Rapid weight loss. Need to gain muscle during surgery rehab. Is it possible?

Hi MFP
I'm a 48yo man 5ft 7. I lost a little more than 100 lbs in 10 months. 270s to 170s. Exercise has been aggressive walking. Now I have injured my foot and will be down for eight weeks. I should have been adding muscle all this time, but I would like to start now. Any suggestions on how to add and ramp up strength training while healing from foot surgery will be appreciated. Any advice on a routine to help with loose skin after the 8weeks are up is welcome. Thanks!!

Replies

  • AnnPT77
    AnnPT77 Posts: 31,929 Member
    Congratulations on the stunningly successful weight loss!

    Loose skin advice I've got, but not muscle gain advice (not my wheelhouse, once we get beyond "good progressive strength program, good nutrition (especially but not exclusively ample protein), small calorie surplus, patient persistence).

    Loose skin can really only start shrinking once fat from an area is depleted. Then it takes time. Mine kept shrinking at least well into year 2 of maintenance, even at age 60. The long term results weren't terrible, IMO. (I don't think I look lots worse now than a similar woman who'd always been slim, unless a person knows what to look for.) If someone gets out a couple of years post-loss, isn't happy, there's always surgery ($$$$).

    Beyond that, as far as how to minimize loose skin, here's what I think: Genetics matter, and likely age does, too. That's the hand we're dealt, and it's unpredictable and pretty much unchangeable.

    Beyond that, skin is an organ. The things that keep other organs healthy will also tend to keep skin healthy, which means elastic and more willing to adjust. These include:

    * avoiding fast loss (because it's a physical stress to lose fast),
    * getting good well-rounded nutrition (macros and micros, especially but not exclusively protein),
    * getting regular exercise (both cardiovascular and strength),
    * managing all-source life stress,
    * hydrating adequately (not crazy much, but enough),
    * avoiding smoking and excessive alcohol,
    * specific to skin, also avoiding tanning.

    People will say all kinds of things about creams, dry-brushing, etc., but personally I'm inclined to thing those are mainly ways to pass the time while skin does pretty much what it was going to do anyway. Help a little? Maybe. Big help? I doubt it. But it can feel good to feel like we're doing *something*.

    Just my opinions, though.

    Best wishes for a speedy recovery, and good progress!
  • Retroguy2000
    Retroguy2000 Posts: 1,483 Member
    edited April 2
    Congrats on the big loss! Better late than never with the strength training.

    If you post your planned number of days per week lifting and what equipment you have access to (gym, or if home gym then what equipment), we can get into more specifics.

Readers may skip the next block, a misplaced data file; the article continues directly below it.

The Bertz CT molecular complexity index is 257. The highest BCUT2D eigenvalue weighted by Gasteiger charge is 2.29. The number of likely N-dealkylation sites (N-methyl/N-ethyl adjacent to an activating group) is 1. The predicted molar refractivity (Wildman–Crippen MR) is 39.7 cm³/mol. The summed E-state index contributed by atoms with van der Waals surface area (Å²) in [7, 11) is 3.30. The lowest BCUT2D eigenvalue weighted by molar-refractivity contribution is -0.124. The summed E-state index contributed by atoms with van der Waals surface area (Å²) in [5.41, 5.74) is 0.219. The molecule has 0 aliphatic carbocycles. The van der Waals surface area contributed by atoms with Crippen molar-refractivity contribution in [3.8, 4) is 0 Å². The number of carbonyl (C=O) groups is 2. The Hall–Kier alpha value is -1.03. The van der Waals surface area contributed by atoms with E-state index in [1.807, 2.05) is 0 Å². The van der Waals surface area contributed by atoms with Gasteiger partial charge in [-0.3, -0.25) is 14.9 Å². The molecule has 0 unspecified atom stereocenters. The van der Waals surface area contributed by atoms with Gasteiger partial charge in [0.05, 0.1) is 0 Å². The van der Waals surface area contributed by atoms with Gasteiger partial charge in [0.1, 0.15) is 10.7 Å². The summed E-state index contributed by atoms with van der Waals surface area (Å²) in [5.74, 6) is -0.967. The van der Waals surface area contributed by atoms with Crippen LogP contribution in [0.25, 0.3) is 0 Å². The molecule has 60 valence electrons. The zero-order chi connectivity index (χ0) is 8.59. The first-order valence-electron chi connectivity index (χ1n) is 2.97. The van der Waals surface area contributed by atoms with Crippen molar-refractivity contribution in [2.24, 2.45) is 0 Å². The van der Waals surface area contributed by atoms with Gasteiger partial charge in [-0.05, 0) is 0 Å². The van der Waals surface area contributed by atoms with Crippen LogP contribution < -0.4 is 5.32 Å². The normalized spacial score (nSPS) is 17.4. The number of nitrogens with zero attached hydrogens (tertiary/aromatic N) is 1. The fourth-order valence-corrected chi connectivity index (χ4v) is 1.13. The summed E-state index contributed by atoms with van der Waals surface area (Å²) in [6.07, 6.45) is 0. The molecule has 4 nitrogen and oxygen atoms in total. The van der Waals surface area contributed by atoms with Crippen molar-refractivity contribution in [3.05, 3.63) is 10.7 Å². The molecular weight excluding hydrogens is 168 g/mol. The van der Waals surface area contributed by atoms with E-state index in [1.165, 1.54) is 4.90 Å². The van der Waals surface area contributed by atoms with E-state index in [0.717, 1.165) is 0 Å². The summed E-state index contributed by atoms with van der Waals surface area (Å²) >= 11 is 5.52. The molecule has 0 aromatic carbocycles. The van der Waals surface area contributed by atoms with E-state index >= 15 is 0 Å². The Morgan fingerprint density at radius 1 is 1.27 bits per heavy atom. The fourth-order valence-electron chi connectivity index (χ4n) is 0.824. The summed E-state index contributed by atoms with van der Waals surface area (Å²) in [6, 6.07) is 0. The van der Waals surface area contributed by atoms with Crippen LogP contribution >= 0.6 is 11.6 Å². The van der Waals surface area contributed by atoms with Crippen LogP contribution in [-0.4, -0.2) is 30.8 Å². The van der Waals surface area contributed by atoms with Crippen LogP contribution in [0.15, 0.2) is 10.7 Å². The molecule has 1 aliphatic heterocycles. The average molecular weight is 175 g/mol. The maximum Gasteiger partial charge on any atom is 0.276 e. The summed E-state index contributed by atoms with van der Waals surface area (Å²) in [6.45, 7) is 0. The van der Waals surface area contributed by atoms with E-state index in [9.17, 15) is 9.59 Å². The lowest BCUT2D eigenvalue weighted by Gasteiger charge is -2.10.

I think you should be able to do all the upper body work you could want, and even some lower body if you have gym access. For example you can probably still do leg extension for quads and seated leg curl for hams. The leg extension would usually be far from my first choice here, but I'm not sure what else you could do for quads with an injured foot.

    Do increase your calories above what you think your maintenance level is, while healing. And since you can't do cardio to warm up the body before lifting, do consider some dynamic stretching and more than usual warmups before each body part, i.e. gradual loading of the exercise you intend to do at higher weight/reps.
  • yirara
    yirara Posts: 9,376 Member
    First of all: Give your body time to heal. Healing takes a lot of energy, and depending on the surgery you had you might even lose a bit by just eating at maintenance. Thus eat enough for the time after surgery for your body to heal. Don't run a deficit just now.

    Then look at what you can do. Even upper body strength training requires good stabilization, and feet to to do this. Even with leg curls you'll probably put some stress on your foot. Are you getting physiotherapy? Then discuss with the pt what you can and can't do.

    Wishing you swift healing!
  • Retroguy2000
    Retroguy2000 Posts: 1,483 Member
    edited April 2
    You're right that planting for stability is some stress, but I was thinking with seated options and if they put more force on the good foot, that should be minimal, especially since as a new lifter the weight won't initially be that high. So there's bench press, db or machine fly's, chest supported row, lat pulldowns, seated curls, skull crushers, etc. etc.
  • jcx13
    jcx13 Posts: 15 Member
    Checking in to thank everyone for their support and insight. Several things I have never thought about. I appreciate the help. I'll post the requested details after I can think about it. Thanks for the hope!!